Friday, August 4, 2017

Land and Property as Distillate of Human Conscience

How much land does a man need? Leo Tolstoy’s story of human avarice written more than 131 years ago in 1886 comes back to one’s mind now. Six feet from his head to his heels was all he needed! Yes, that was exactly the area that Pahom’s servant dug to make a grave for him, as he lay on the hillock dead, blood spouting from his mouth out of sheer exhaustion in trying to acquire as much land as he could before the sun dipped into the horizon. It was our first year in Ravenshaw College in Cuttack we read this, a story told so unobtrusively in sibilant tone, yet said with such unmistakable telling effect that it remains a tinnitus in my head, conveying a universal message: love and greed for land — add buildings/apartments for good measure — have been man’s nemesis, and, I’m afraid, shall always remain that way. That’s human greed — emblematic of man’s epicurean self.
Travel no further back than 2010–11 and recall the Adarsh land scam details. How a housing society meant for Kargil war widows in Colaba, Mumbai was shamelessly appropriated by influential people — politicians, senior armed forces officials and bureaucrats! The Comptroller and Auditor General of India(CAG) in its Report had remarked that “The episode of Adarsh Co-operative Housing Society reveals how a group of select officials, placed in key posts, could subvert rules and regulations in order to grab prime government land — a public property — for personal benefit.” Ashok Chavan, the then Maharashtra chief minister lost his job, some bureaucrats were suspended and jailed for a few months, few service officers were charge-sheeted and proceeded against, but despite all the hullaballoo, the memory and lesson learnt from the scam (as with other scams) has fast faded away from public memory.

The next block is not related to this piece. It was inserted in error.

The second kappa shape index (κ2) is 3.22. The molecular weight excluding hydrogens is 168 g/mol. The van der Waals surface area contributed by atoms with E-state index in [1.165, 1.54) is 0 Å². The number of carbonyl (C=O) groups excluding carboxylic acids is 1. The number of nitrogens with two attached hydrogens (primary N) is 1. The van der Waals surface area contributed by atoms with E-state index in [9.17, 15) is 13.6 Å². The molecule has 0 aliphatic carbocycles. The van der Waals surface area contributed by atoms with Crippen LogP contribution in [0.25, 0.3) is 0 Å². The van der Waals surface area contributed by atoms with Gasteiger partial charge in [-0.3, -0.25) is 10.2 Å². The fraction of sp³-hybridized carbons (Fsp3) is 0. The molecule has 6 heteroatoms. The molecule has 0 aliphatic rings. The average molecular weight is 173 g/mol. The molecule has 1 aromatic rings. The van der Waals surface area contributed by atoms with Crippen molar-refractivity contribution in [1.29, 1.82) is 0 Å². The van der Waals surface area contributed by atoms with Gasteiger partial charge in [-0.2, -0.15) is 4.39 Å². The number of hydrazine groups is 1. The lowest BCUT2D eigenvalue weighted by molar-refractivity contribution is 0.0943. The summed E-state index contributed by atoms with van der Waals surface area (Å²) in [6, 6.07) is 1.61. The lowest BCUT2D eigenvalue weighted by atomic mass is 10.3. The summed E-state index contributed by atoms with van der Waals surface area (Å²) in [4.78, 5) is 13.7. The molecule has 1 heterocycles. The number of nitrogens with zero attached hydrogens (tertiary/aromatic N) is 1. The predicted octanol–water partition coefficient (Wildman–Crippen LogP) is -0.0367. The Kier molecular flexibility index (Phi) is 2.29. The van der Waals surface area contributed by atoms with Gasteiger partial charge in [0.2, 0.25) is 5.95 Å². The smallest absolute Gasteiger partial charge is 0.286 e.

Around the same time, recall the events that were brewing around Justice Dinakaran’s case when he almost made it to the Supreme Court. The Chennai-based Forum for Judicial Accountability, in September 2009 had raised its voice against the then Chief Justice Dinakaran of Madras High Court. The issue again was illegal acquisition of land and it remained on the boil for good two years before he finally resigned from the post of chief justice of Sikkim high court on 29 July 2011 after the Chairman of the Rajya Sabha had admitted a motion for his removal. Interestingly, it was only after this that the Supreme Court collegium dropped Justice Dinakaran’s name for elevation.
Little before it was the turn of another judge of Calcutta High Court, Justice Soumitra Sen who quit when he found an impeachment motion staring him in his face. As a court-appointed receiver, he had kept the amount of about Rs 33 lakh in his personal account. With the benefit of hindsight, one can say that Justice Soumitra Sen’s act, unacceptable and unbecoming, was far less serious than what has now come to light concerning Justice Dipak Misra.
Let me briefly recapitulate Justice Misra’s case that dates back to 1979 when he was an advocate in the Orissa High Court. In order to provide succour to the poor and landless, the government of Orissa had come out with a policy of leasing land to them based on certain criteria. In the government notification, a landless person was defined as “…one who and his family members do not hold land more than two acres and who have no profitable means of livelihood other than agriculture…” To make himself eligible as a recipient for the leased land meant for the landless, Justice Dipak Misra in his affidavit tried subverting the rule to subserve his personal interest by testifying that: “…the extent of landed property held by me including all the members of my family is nil.” This Nil landed property was later found to be false; he had in another affidavit to the government of Orissa had sworn that his family owned 10 acres of land. Consequently, the lease granted for a “fodder farm” as reported, was cancelled on February 11, 1985, in proceedings under the Orissa Government Land Settlement Act, 1962 with the additional district magistrate of Cuttack indicting unequivocally that “…I am satisfied that the lessee has obtained lease by misrepresentation and fraud.”